The worst part is the buses that never come. Back when I was a car person, I would scoff at the person showing up 45 minutes late for work with the lame "my bus never came" excuse. But for reals, now I know it's true. Sometimes buses just don't come. In fact, it's happened to me 4 times in 3 weeks. On the same bus route.

It's shitty any way you look at it. But especially during winter. And especially when you have 2 kids with you who are freezing cold. During a snow storm. Or freezing rain.

Credit: Region of Waterloo/GRT

Our town has an express bus route that is the bomb. Whenever I have the chance to take it, I'm incredibly impressed at the speed in which I can get around the city. It also has the great feature of real-time info displays at all of its stops. You walk to the bus stop and the display shows you exactly when the next 2 buses are coming and it updates as buses go through traffic, it's really quite amazing. And frankly, these real-time displays need to be at every bus stop, or at least at every stop that has a bus shelter.

For those nights like the one when the bus was supposed to come at 8:19 during a pretty good bout of freezing rain and it didn't come until 8:55. There's a bus shelter at that stop but the kids had to stand out in the rain because there was a group of teenage boys in the shelter and when I asked them to make some room for my boys, they replied "back off, bitch". Or the Sunday afternoon, when 5 cm of snow fell during the half hour we were in Michael's and the bus that only comes once per hour, didn't. And there we were, standing at the side of the road for 45 minutes. Real time info at the bus stop would have warned us to go find somewhere to hole up and stay warm until the next bus time instead of waiting for the bus that would never appear.

I understand why bus companies can't always send out replacement buses when a bus can't finish its route. But I also now know what it's like to be on the receiving end of the bus that doesn't exist. And it blows.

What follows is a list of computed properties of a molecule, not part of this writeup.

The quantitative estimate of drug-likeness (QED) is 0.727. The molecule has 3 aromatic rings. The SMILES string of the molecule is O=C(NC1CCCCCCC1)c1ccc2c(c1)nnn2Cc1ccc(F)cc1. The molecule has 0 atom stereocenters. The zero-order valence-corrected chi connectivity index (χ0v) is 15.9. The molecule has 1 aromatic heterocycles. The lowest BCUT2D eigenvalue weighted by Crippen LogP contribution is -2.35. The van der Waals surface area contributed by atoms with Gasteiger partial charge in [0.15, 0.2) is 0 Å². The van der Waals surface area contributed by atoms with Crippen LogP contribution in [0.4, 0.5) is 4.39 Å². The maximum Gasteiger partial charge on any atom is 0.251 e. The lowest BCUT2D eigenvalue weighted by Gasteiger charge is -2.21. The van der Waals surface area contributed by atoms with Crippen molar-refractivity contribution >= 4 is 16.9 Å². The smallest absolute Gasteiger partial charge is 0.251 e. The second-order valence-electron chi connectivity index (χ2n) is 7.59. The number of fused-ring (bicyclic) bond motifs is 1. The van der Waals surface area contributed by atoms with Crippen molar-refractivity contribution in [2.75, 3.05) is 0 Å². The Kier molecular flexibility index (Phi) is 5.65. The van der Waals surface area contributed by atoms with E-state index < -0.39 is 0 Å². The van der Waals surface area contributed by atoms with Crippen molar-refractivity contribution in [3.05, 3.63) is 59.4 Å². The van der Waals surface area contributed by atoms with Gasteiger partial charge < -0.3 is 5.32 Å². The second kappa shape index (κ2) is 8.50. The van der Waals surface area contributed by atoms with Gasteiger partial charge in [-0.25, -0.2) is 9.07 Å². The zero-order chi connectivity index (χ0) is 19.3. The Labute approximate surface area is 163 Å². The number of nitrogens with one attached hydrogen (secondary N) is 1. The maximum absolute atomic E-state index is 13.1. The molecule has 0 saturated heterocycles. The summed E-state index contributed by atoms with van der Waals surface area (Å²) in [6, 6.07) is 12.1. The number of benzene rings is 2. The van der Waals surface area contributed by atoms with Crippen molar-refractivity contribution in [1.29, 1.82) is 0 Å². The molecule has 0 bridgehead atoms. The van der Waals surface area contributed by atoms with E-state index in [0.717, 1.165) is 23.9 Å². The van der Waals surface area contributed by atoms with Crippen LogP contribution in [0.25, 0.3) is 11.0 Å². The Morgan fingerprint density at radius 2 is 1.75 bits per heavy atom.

So bus pass, I still love you, because you give me freedom to go places I wouldn't have gone when I was busy worrying about the amount of gas in the tank but sometimes you make me yearn for sunny days and my bicycle, the only vehicle I know that'll get me everywhere I want to go, whenever I want to go there and the only fuel it needs is the food I'm already eating anyway.

*when you arrive, that is.

Tuesday, March 4, 2014

Stagnant Statues

Back in December, I wrote about a statue project being proposed in Kitchener. Kitchener city council vetoed the plan on Monday night, after seeing the results of an online public opinion poll that ripped the project to shreds.

There are so many reasons cited for why people don't like the project, from the monetary cost to the dubious history of some of our former leaders and the location (both in the park and near The Luggage Project).

I was a not-so-quiet opponent of the project, both in regards to the subject matter and the placement.

Since Monday's vote, Kitchener has been lambasted by people saying the vote was shortsighted. Mayor Carl Zehr expressed his disappointment and the National Post covered the story a few times. I think Kitchener Council was right in voting no based on what the proposal was, and that the proposal itself was the problem.

As a citizen, when I heard of this project I heard, "This is what we want to give the city. This is exactly where it is going to go and this is what it will cost and all you have to do is say yes and allow us to go ahead." Herein lies the problem. Not once did we hear about other possible locations for the statue, we were given an ultimatum of sorts and it sat heavily in the pits of our stomachs.

Would public opinion have been different if the proposal had been to put the statues scattered throughout the park or throughout the city or in a different location, like McLennan Park or out at Woodside? I think so. While I'm still not crazy about the idea of Prime Minister statues for several reasons, I think my opinion would have been significantly altered had the proposal called for the statues to be placed throughout the park. The placement of this project is key and as a regular park goer, I didn't want to see that open space marred in any way.

We still may see statues in Waterloo Region, the organizers approached media today to say that several other locations are interested in the project although of course, none in Kitchener. I'm happy my council said no to statues as the proposal came forward but in the same respect, I wouldn't have been mad if they had wanted to continue to talk about the subject and discuss alternative locations.

Hey, if Waterloo wants to host those statues, all the power to them. I may even go visit them once. I just hope they make an informed choice on where and how to place them and don't eliminate a valuable open field space to do so.